The appellant commenced an application for release from immigration detention pursuant to the Habeas Corpus Act and the Charter of Rights and Freedoms. The habeas corpus application was dismissed, but the application judge found that the appellant’s s.12 Charter rights had been violated Relief was granted under s. 24(1) of the Charter, and the appellant was ordered transferred from the CECC to the IHC.

The appellant appealed the dismissal of the habeas corpus application. At the same time, the Minister of Public Safety and Emergency Preparedness and the Attorney General of Canada (the “Minister”) sought leave to appeal the order granting the appellant’s s. 24(1) relief for violating his s. 12 Charter rights.

Issues:

Appeal

Did the application judge:

(1) Err in his application of the required test at the jurisdictional stage?

(2) Err in finding that there was a reasonable prospect of removal within a reasonable time?

(3) Sanction indefinite detention?

Cross-Appeal

Did the application judge:

(4) Apply the incorrect legal test to decide whether the appellant’s detention constituted a breach of s. 12 of the Charter?

(5) Err in factually concluding that the duration and conditions of the appellant’s detention constituted a breach of s. 12?

Holding:

Appeal dismissed and cross-appeal allowed.

Reasoning:

Appeal

(1) No, the application judge did not err in his application of the required test at the jurisdictional stage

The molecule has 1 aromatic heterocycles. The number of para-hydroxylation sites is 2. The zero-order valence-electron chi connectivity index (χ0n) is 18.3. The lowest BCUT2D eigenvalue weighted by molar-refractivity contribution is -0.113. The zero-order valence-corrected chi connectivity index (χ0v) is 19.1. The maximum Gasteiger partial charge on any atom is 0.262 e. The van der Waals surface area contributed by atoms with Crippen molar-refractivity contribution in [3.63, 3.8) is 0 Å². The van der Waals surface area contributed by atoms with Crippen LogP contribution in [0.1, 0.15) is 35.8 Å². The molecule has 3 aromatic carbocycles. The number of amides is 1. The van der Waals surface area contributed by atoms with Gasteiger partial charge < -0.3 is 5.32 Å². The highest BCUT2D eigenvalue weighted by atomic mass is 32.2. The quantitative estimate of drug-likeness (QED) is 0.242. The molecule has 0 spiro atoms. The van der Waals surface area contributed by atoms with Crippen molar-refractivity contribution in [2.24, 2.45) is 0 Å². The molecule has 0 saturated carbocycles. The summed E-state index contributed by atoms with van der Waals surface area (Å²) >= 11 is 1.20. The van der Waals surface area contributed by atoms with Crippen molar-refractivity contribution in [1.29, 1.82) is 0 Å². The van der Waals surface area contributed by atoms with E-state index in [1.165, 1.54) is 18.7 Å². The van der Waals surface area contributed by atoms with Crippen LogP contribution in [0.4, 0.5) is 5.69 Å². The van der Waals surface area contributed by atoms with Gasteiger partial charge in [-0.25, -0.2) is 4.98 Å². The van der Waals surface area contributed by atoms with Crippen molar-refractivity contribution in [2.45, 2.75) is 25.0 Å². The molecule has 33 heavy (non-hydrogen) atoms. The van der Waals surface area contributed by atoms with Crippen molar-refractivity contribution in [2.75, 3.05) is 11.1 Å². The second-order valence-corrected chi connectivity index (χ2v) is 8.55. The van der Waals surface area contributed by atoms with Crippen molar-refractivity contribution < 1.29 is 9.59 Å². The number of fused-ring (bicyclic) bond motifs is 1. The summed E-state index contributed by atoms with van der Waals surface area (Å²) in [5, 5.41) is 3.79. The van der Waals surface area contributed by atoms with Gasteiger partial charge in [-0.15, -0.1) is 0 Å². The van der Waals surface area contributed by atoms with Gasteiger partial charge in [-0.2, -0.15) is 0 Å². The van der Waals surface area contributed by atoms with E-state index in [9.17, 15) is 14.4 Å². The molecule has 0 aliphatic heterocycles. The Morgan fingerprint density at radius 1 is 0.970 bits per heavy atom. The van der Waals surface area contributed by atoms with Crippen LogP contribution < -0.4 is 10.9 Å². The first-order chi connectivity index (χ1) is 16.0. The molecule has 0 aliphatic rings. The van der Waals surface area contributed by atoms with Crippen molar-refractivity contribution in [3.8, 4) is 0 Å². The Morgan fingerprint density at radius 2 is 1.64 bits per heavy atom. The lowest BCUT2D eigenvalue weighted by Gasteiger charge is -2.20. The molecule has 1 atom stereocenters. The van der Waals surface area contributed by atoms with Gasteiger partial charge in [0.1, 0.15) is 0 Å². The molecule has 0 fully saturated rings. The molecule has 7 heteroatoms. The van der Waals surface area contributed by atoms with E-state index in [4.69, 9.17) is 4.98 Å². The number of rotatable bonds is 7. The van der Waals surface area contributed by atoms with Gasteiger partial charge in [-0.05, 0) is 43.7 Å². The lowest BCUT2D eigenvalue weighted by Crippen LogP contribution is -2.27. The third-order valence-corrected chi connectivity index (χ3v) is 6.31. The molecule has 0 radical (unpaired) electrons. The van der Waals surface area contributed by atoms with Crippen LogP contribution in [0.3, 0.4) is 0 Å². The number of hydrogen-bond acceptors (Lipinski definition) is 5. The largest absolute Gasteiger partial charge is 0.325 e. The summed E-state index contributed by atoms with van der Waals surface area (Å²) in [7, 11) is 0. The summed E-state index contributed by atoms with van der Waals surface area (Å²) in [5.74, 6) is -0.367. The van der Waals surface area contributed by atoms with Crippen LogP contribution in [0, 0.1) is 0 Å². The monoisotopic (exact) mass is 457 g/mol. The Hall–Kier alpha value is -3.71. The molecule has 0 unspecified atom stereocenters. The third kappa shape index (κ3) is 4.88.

Habeas corpus applications proceed in two stages. The applicant must show that he has been deprived of liberty and that there is a legitimate ground upon which to question the legality of the detention. If the applicant succeeds in meeting that threshold, the onus shifts to the authorities to show that the deprivation of liberty is lawful: Mission Institution v. Khela, 2014 SCC 24, at para. 30. In the appellant’s case, the issue was whether his habeas corpus application was directed solely at his detention pending disposition of his immigration issues.

First, in order for the appellant’s habeas corpus application to be heard, he had the onus to show that reasonable and probable grounds existed for his complaint, e.g., that his detention was unlawful because (1) it had been exceptionally lengthy; and (2) his continued detention was of uncertain duration.